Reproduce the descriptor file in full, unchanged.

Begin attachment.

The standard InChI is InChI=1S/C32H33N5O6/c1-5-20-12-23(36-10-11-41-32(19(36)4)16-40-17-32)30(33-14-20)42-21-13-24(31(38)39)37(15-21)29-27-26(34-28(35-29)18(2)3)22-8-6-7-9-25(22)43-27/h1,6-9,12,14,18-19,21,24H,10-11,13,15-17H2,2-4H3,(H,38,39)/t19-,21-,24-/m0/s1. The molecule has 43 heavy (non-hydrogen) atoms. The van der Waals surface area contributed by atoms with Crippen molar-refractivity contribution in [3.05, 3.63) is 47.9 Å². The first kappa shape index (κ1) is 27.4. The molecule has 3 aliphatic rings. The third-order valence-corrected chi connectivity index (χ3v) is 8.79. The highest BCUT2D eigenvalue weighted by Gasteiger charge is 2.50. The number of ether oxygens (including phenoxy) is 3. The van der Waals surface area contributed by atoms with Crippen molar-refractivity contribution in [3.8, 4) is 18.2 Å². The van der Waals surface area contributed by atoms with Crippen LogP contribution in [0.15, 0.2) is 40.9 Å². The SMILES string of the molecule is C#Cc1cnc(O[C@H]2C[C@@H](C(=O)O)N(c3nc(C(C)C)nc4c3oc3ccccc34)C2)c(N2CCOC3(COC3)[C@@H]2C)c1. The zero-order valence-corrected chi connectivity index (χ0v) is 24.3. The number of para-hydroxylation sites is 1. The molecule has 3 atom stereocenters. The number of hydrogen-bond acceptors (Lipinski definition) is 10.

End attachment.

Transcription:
The standard InChI is InChI=1S/C32H33N5O6/c1-5-20-12-23(36-10-11-41-32(19(36)4)16-40-17-32)30(33-14-20)42-21-13-24(31(38)39)37(15-21)29-27-26(34-28(35-29)18(2)3)22-8-6-7-9-25(22)43-27/h1,6-9,12,14,18-19,21,24H,10-11,13,15-17H2,2-4H3,(H,38,39)/t19-,21-,24-/m0/s1. The molecule has 43 heavy (non-hydrogen) atoms. The van der Waals surface area contributed by atoms with Crippen molar-refractivity contribution in [3.05, 3.63) is 47.9 Å². The first kappa shape index (κ1) is 27.4. The molecule has 3 aliphatic rings. The third-order valence-corrected chi connectivity index (χ3v) is 8.79. The highest BCUT2D eigenvalue weighted by Gasteiger charge is 2.50. The number of ether oxygens (including phenoxy) is 3. The van der Waals surface area contributed by atoms with Crippen molar-refractivity contribution in [3.8, 4) is 18.2 Å². The van der Waals surface area contributed by atoms with Crippen LogP contribution in [0.15, 0.2) is 40.9 Å². The SMILES string of the molecule is C#Cc1cnc(O[C@H]2C[C@@H](C(=O)O)N(c3nc(C(C)C)nc4c3oc3ccccc34)C2)c(N2CCOC3(COC3)[C@@H]2C)c1. The zero-order valence-corrected chi connectivity index (χ0v) is 24.3. The number of para-hydroxylation sites is 1. The molecule has 3 atom stereocenters. The number of hydrogen-bond acceptors (Lipinski definition) is 10.